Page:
I know this can be a subject with a lot of humor but I would like to get VERY serious for a moment.
Has anyone had to deal with crew that hearing impaired or completely deaf.
I would like to open up this discussion and swap ideas.
My wife is hearing impaired and currently has 2 hearing aids that have to be removed in foul weather. Her prognosis is total deafness. We just don't know when
Now that is a boating issue that new to this forum. I would think she should carry some sort of little vibrating device so that with a push of a button you can get her attention. Like a phone but simpler. Hand signals only work if people are looking
Barry and Debbie
1970 Grand Banks 36' Classic #198
My father was deaf or mostly so. It was normally not a problem but it could be a bit scary around machinery. He was an avid woodworker with a basement wood shop. We, as kids, used to flick the basement light on and off before going into the shop so we would not startle him when he was using the lathe or table saw.
It would seem to me that a vibrating device such as my Fitbit watch would be an excellent accessory. I am sure there must be such a thing available. My watch is blue tooth connected to my phone and laptop so there must be a way to trigger the vibrating alarm. The same for a cell phone.
That said I am in the same category as B myself. The Admiral calls it selective hearing but I call it focused attention.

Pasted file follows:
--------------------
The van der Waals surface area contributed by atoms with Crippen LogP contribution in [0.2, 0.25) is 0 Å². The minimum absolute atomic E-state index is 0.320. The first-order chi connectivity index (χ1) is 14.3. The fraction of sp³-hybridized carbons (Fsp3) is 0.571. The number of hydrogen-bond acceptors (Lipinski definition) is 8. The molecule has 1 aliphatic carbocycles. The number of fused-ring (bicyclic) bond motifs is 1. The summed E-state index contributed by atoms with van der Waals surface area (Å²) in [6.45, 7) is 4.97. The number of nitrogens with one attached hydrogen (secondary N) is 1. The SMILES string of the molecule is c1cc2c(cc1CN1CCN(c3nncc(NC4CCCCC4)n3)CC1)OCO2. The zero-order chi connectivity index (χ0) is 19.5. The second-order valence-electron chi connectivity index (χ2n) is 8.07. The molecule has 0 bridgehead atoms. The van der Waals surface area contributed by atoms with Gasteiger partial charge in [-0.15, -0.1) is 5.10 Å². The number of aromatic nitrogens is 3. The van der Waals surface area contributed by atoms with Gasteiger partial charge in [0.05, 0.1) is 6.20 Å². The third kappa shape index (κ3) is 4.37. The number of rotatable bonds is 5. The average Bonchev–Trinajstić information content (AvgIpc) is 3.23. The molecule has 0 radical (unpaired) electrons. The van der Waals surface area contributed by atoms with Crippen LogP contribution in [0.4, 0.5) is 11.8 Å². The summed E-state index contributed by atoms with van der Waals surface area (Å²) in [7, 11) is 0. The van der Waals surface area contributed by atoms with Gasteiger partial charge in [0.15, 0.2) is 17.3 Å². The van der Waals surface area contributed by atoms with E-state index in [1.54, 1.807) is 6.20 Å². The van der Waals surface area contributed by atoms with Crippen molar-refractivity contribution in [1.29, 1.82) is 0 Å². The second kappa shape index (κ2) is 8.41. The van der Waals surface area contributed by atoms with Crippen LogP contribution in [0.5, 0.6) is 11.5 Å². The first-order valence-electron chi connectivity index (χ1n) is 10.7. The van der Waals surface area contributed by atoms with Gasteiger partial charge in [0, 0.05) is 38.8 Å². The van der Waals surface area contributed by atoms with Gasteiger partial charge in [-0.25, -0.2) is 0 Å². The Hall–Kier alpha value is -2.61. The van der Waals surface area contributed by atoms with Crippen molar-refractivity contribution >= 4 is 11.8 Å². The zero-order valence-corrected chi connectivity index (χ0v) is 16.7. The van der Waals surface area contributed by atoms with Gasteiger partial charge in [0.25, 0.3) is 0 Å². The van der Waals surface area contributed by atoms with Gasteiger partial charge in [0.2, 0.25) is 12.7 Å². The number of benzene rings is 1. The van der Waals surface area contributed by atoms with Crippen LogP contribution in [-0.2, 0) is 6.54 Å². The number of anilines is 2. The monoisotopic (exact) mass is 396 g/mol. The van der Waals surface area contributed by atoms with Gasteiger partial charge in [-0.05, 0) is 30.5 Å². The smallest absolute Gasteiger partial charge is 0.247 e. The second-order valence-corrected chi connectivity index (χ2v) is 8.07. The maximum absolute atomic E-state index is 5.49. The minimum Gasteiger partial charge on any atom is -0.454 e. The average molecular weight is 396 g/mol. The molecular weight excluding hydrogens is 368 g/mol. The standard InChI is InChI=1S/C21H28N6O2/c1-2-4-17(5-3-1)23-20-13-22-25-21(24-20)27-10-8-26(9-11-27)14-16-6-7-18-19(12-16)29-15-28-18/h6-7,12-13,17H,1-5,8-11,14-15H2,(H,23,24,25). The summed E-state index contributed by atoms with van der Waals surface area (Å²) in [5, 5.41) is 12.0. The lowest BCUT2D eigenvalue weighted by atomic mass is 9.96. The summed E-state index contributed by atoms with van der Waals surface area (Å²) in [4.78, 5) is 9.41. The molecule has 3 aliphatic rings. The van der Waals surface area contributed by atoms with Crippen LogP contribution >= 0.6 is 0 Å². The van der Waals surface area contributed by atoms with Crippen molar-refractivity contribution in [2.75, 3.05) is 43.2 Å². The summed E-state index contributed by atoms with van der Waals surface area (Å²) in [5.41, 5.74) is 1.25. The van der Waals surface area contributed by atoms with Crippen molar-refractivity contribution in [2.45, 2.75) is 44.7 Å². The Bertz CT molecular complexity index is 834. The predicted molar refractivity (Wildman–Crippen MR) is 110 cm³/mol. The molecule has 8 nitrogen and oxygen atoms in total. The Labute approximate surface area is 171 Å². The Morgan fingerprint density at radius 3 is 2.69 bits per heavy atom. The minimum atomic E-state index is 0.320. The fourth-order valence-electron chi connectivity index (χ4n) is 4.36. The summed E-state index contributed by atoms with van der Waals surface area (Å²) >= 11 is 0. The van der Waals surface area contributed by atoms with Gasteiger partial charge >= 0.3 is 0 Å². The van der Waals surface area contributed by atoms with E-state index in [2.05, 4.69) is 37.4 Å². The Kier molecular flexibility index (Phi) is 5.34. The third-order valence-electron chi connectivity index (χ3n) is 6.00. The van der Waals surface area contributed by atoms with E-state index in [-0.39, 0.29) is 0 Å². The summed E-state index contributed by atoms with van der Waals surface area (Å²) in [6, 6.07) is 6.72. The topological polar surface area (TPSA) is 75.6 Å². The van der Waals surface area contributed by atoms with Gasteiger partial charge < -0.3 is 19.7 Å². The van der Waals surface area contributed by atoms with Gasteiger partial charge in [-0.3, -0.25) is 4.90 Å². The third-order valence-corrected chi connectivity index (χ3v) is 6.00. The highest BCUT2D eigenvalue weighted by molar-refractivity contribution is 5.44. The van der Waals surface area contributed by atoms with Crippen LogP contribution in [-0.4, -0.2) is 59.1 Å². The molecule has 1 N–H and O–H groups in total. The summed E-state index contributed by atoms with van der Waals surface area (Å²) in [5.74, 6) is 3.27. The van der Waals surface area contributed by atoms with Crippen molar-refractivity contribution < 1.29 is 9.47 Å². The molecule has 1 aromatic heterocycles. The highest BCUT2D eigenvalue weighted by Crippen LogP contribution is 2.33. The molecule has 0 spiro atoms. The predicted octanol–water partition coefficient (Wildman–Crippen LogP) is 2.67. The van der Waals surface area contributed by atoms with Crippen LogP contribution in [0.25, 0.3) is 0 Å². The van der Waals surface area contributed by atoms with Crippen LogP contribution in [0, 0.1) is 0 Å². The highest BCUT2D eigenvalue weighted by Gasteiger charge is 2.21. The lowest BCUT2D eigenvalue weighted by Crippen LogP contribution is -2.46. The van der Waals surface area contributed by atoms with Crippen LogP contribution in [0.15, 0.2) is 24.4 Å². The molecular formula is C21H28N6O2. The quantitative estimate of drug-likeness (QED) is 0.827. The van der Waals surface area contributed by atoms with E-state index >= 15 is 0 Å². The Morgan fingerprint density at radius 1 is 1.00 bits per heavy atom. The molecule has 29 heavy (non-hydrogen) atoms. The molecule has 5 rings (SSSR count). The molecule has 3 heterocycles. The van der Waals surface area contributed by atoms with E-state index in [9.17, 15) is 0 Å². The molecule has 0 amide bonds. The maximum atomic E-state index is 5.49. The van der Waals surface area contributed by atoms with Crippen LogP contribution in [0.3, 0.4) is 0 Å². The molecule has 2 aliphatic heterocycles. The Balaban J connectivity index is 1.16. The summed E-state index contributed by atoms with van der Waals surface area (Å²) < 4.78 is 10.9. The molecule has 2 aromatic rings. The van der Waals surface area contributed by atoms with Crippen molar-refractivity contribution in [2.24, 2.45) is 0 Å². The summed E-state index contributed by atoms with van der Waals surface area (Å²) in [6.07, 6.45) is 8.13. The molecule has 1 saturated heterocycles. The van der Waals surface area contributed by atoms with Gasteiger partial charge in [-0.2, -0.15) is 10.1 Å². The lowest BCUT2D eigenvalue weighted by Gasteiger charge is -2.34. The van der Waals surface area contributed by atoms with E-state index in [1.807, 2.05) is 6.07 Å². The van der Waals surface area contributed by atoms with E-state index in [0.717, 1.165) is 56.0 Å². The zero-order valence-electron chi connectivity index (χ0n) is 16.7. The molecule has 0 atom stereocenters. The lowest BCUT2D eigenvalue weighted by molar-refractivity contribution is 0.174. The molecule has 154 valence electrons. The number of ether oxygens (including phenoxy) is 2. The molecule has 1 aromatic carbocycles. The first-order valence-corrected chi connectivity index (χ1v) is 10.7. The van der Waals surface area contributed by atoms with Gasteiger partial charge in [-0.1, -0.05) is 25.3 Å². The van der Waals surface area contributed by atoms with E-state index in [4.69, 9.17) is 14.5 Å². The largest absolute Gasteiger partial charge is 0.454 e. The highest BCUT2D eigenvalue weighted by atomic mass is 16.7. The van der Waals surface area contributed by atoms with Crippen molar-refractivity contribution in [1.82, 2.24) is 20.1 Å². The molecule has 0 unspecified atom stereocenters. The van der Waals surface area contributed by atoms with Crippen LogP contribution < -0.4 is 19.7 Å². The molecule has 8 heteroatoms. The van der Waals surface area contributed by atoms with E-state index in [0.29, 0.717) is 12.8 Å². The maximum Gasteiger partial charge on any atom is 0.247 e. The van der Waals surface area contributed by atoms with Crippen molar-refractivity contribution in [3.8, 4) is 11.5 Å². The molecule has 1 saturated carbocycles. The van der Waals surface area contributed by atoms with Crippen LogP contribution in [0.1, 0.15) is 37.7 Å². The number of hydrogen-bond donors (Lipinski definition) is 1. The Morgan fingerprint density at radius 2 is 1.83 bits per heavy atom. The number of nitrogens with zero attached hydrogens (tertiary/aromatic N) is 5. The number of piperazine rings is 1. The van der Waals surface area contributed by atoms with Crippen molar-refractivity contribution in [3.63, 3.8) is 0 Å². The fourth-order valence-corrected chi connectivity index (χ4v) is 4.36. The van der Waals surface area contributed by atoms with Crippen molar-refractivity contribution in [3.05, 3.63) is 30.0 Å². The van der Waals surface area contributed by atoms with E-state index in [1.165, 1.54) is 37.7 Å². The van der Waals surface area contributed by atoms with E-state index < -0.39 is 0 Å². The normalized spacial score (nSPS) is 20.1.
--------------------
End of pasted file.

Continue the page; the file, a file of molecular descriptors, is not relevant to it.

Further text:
I wear HAs. They are classed as 'water resistant' Phonak Naida BTEs. Never had any issues with foul weather when hiking etc. I also wear them during swiftwater rescues, with SAR, - which usually includes full immersion. I wear a thin neoprene skull cap, under my helmet, as most other do - mainly for cold protection. Yes, I have medical dispensation for my 'selective hearing' which I use to full advantage ... wouldn't be without it!! Hope you find a solution.
As a hearing-aid wearer, I find the worst situation aboard is trying to understand VHF transmissions. Many VHF users hold the microphone too close to their mouths. Result is that we hear them but don't understand them. Coast Guard communicators often speak too rapidly to understand. Anchoring and raising anchor is done entirely with hand signals ( from me at bow to wife on bridge.) Cellphone conversations while motoring at cruising speed are iffy. Much better with I-Phone than with older flip phones. (activate loudspeaker prompt.) Bob Siegel Annapolis